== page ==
Sunday, October 27, 2013

Caspian Tern Band Encounter

Back in August, I saw a banded Caspian Tern at Ellacott Lookout (a.k.a. Hespeler Mill Pond). This is the location where I discovered Great Egrets roosting a few years ago during their post-breeding dispersal.

I snapped these two crumby phone camera shots of the bird through my scope. You can just barely make out the letter band combination on the bird's right leg ("AEA") in the cropped frame below.

I submitted it to the banding office and I just received a reply on Friday.

The bird was banded as a nestling in 2008 at Gull Island (Presqu'ile Provincial Park). According to the Cornell Lab of Ornithology, the longevity of a Caspian Tern on the Great Lakes is 12 years, and the longest lived Caspian Tern on record is 26 years. So this guy is still a youngster!

Friday, October 25, 2013

Confessions of a Recovering Chase-o-holic

Brown Booby in Fort Erie. I decided I wasn't going to chase this one.

Brown Booby - Offshore Waters, San Diego, CA

After almost two weeks of daily email updates about the bird my self-restraint was weakening. Voices began telling me that it would be easy to leave work a few hours early on a week night or postpone some of the housework. Almost unconsciously I started to dream up justifications and search for gaps in my calendar.

Ultimately, I caved in. We went last Sunday afternoon. We arrived in Fort Erie at 4:45 p.m. just in time for an email alert that the bird was standing on one of the footings of the railway bridge on the US side. Ten minutes after arriving, we watched as she took flight, soared over Canadian waters close to shore, and disappeared towards Lake Erie.

I'm so ashamed of myself.

Friday, October 11, 2013

Sh*t Birders Say

I first watched this video when it appeared online a year or so ago. I thought it was pretty funny and accurate.

What I didn't realize until I watched it again recently, was that it is actually part of a trilogy.

I found them all to be insightful and entertaining.

Wednesday, October 9, 2013

Rattray Marsh Receives Restoration Funding

Great Lakes wetland habitat protection got a boost this week with the announcement that Rattray Marsh will receive federal restoration funding. The announcement was made by Credit Valley Conservation, the authority responsible for management of the conservation area. In addition to the federal funds, Rattray Marsh has received funds from other sources for the restoration work (including funds from Peel Region - my employer).

Rattray Marsh is one of a chain of important lake shore parks that provide migrating birds with important stopover habitat. For birders, Rattray Marsh is a migration hotspot, and in recent years there have been some rarities sighted here as well including Prothonotary Warbler and Yellow-throated Warbler.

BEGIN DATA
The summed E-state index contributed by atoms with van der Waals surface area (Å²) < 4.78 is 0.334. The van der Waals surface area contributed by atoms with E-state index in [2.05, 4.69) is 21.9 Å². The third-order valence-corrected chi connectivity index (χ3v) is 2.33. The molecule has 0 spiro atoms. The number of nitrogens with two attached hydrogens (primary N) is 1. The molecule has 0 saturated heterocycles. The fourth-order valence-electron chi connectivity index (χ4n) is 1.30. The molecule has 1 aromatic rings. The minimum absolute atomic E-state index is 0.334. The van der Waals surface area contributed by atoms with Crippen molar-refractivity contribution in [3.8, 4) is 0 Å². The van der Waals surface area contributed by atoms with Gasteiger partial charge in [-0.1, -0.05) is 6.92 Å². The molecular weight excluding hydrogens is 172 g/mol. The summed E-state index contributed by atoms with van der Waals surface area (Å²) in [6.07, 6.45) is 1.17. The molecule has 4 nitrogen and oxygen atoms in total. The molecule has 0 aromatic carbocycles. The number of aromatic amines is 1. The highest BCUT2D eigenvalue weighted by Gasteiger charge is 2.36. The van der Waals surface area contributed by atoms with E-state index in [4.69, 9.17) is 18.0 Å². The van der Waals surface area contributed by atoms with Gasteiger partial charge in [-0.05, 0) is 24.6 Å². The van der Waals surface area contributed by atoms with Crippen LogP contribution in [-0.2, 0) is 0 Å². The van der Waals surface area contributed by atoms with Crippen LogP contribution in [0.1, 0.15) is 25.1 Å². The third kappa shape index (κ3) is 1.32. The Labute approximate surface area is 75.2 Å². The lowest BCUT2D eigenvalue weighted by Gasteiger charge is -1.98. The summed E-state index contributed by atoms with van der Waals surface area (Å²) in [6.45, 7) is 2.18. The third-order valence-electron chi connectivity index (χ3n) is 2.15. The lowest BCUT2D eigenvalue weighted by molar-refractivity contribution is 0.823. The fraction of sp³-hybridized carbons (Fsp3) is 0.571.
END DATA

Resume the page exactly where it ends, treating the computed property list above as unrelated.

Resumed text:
The restoration work seems to relate mostly to marsh/fisheries, so perhaps this announcement is more significant for marsh birds and shorebirds than songbirds. Hopefully they don't damage the woodlands during the marsh restoration!

Tuesday, October 8, 2013

Carden Alvar Trail Map

The Carden Alvar is becoming more accessible to birders. With a number of trails now open to the public, gone are the days of being restricted to the limits of the road right-of-way. Couchiching Conservancy has even produced trail guide for visitors which is reproduced below.

Friday, October 4, 2013

2013 OFO Convention

I won't beat around the bush; the birding was slow last weekend at Pelee. That's not to say there weren't some good birds on display (Brown Pelican, Glossy Ibis, Snowy Egret, Eurasian Collared-Dove) but the birding was characterized by long periods of no activity occasionally punctuated by a mixed flock of songbirds, or alternatively you could go on the hunt for the known rarities in the area. I actually had two new birds for the year (Sanderling and Cape May Warbler) so I guess the birding wasn't that bad.


I know I'm not supposed to say this, but I don't remember ever being at a convention where the birding was particularly exciting (and I've been to 6). I have actually come to regard these conventions more as a social opportunity than a birding opportunity.

The highlight by far for me was hanging out with and getting to know our guest speaker, Greg Miller on both Saturday and Sunday.

Best Buddies

What a fantastic guy! His narrated screening of the film version of "The Big Year" was a lot of fun. During his presentation at the banquet he was able to keep the attention of the audience without the use of any photographs or powerpoint slides. He was able to rely purely on the strength of his character - very impressive. He invited us to come and visit him in Ohio sometime which I hope to take him up on. Did I mention he is a fantastic person? He was so friendly with the crowd and took an interest in everyone he spoke to. Greg Miller: the humanitarian birder! I've met quite a few birding "celebrities" at various festivals and events across North America but none has impressed me more than Greg.